Mr. Grafton has produced a delightful gem of a book that will appeal to many tastes. He displays an extraordinary level of erudition, is extremely readable, frequently witty and provides a guided tour across almost two thousand years in the development of Western scholarship. Needless to say, his own footnotes are a model of their kind. Above all, the author is neither boring nor pedantic.--Keith Windschuttle "Washington Times "

[An] excellent book..."The Footnote" is the study of an appealing, rather overlooked aspect of intellectual and cultural history. Yet it is also much more: an investigation into the historical imagination, a quick tour of 'the culture of erudition' and, not least, the most recent intellectual entertainment from one of the most learned and enjoyable scholars now at work.--Michael Dirda "Washington Post "

Reseña del editor

The weapon of pedants, the scourge of undergraduates, the bête noire of the “new” liberated scholar: the lowly footnote, long the refuge of the minor and the marginal, emerges in this book as a singular resource, with a surprising history that says volumes about the evolution of modern scholarship. In Anthony Grafton’s engrossing account, footnotes to history give way to footnotes as history, recounting in their subtle way the curious story of the progress of knowledge in written form.

Grafton treats the development of the footnote—the one form of proof normally supplied by historians in support of their assertions—as writers on science have long treated the development of laboratory equipment, statistical arguments, and reports on experiments: as a complex story, rich in human interest, that sheds light on the status of history as art, as science, and as an institution. The book starts in the Berlin of the brilliant nineteenth-century historian Leopold von Ranke, who is often credited with inventing documented history in its modern form. Casting back to antiquity and forward to the twentieth century, Grafton’s investigation exposes Ranke’s position as a far more ambiguous one and offers us a rich vision of the true origins and gradual triumph of the footnote.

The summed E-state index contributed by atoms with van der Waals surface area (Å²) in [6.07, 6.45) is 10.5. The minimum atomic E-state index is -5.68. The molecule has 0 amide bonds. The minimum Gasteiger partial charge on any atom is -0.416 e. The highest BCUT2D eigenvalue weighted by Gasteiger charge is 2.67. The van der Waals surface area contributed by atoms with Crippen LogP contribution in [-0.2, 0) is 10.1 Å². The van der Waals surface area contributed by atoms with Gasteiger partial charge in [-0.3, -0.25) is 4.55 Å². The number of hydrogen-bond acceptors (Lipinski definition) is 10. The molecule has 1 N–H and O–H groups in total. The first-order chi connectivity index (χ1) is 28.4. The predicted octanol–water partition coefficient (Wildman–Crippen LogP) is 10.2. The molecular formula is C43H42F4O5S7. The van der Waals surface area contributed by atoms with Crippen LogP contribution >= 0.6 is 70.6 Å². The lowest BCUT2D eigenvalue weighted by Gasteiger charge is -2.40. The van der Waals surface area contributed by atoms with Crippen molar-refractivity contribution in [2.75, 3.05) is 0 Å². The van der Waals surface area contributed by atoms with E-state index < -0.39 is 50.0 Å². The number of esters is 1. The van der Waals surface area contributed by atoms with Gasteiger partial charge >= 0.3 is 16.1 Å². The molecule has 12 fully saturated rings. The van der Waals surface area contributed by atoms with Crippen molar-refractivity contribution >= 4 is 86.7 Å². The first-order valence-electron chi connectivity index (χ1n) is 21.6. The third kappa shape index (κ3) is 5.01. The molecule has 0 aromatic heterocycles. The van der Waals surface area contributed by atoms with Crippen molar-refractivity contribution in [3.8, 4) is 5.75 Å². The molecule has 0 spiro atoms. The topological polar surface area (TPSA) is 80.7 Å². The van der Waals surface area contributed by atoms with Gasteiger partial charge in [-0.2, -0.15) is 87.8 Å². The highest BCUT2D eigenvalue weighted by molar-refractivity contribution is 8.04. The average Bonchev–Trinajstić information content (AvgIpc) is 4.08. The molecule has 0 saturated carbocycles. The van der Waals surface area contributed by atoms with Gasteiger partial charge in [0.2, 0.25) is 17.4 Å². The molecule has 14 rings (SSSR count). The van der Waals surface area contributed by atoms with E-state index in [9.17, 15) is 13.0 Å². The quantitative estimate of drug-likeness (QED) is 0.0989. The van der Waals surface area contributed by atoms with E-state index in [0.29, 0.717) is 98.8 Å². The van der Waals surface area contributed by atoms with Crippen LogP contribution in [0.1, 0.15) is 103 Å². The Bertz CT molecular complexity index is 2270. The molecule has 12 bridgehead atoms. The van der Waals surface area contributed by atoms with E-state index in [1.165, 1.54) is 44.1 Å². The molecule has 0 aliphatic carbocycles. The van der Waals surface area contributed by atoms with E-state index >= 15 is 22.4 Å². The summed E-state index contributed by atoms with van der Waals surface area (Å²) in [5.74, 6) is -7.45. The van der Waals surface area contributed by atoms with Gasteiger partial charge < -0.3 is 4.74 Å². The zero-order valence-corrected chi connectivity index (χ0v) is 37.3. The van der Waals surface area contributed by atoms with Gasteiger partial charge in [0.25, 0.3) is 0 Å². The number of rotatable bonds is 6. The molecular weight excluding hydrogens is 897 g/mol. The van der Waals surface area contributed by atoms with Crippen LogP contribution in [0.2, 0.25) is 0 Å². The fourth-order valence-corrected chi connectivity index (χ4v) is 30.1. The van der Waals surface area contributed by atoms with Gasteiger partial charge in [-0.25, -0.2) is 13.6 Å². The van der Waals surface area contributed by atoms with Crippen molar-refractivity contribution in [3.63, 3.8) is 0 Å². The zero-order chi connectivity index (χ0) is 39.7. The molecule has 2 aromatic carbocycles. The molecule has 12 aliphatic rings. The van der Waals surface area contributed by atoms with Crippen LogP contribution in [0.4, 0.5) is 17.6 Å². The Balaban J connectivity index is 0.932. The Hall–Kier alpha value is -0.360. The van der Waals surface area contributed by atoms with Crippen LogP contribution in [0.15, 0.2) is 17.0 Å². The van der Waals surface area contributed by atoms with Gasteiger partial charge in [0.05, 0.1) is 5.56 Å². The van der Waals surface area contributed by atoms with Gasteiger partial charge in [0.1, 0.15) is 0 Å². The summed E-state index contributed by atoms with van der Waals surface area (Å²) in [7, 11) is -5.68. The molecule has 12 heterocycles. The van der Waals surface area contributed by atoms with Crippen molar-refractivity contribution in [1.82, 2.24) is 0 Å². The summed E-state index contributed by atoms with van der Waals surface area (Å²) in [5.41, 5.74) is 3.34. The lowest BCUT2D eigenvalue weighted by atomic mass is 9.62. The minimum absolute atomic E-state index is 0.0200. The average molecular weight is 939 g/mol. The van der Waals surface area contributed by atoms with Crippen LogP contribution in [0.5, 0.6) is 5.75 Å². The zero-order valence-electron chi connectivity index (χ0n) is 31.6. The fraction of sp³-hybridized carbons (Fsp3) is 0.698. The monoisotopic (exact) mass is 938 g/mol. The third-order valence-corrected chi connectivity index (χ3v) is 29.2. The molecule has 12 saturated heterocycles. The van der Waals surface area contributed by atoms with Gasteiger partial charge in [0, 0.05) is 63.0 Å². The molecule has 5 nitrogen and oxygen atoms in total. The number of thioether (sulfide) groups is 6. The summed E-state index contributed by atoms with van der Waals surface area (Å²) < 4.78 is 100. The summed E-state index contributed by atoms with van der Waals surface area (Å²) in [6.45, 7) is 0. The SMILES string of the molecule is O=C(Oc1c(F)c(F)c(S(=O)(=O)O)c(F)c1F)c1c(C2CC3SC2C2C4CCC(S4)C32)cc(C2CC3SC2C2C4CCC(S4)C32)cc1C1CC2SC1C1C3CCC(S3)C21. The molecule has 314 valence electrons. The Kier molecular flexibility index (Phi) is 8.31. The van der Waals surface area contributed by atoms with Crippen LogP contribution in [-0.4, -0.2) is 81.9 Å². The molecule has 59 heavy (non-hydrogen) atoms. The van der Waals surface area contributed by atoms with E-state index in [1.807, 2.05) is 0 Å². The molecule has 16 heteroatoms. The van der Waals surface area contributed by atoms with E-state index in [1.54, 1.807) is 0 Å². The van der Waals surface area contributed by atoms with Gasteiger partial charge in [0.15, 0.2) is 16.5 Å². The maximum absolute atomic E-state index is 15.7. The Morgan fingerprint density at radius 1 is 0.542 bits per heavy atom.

Among the protagonists of this story are Athanasius Kircher, who built numerous documents into his spectacularly speculative treatises on ancient Egypt and China; Pierre Bayle, who made the footnote a powerful tool in philosophical and historical polemics; and Edward Gibbon, who transformed it into a high form of literary artistry. Proceeding with the spirit of an intellectual mystery and peppered with intriguing and revealing remarks by those who “made” this history, The Footnote brings what is so often relegated to afterthought and marginalia to its rightful place in the center of the literary life of the mind.

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Amazon.com: 3,1 de 5 estrellas 9 opiniones
Hugh Claffey
4,0 de 5 estrellaswitty, whimsical tour of the methodsof historical learning
17 de julio de 2005 - Publicado en Amazon.com
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A 20 personas les ha parecido esto útil.
Mark Howells
2,0 de 5 estrellasInteresting topic - boring book.
9 de junio de 2001 - Publicado en Amazon.com
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A 12 personas les ha parecido esto útil.
Gene Rhea Tucker
3,0 de 5 estrellasNot so much a history of the footnote as a THING, but a history of the CITATION as a practice among scholars
11 de agosto de 2017 - Publicado en Amazon.com
Kevin T. Keith
4,0 de 5 estrellasNarrowly-Focused, but Intelligent, Informative, and Provocative
18 de octubre de 2010 - Publicado en Amazon.com
A 4 personas les ha parecido esto útil.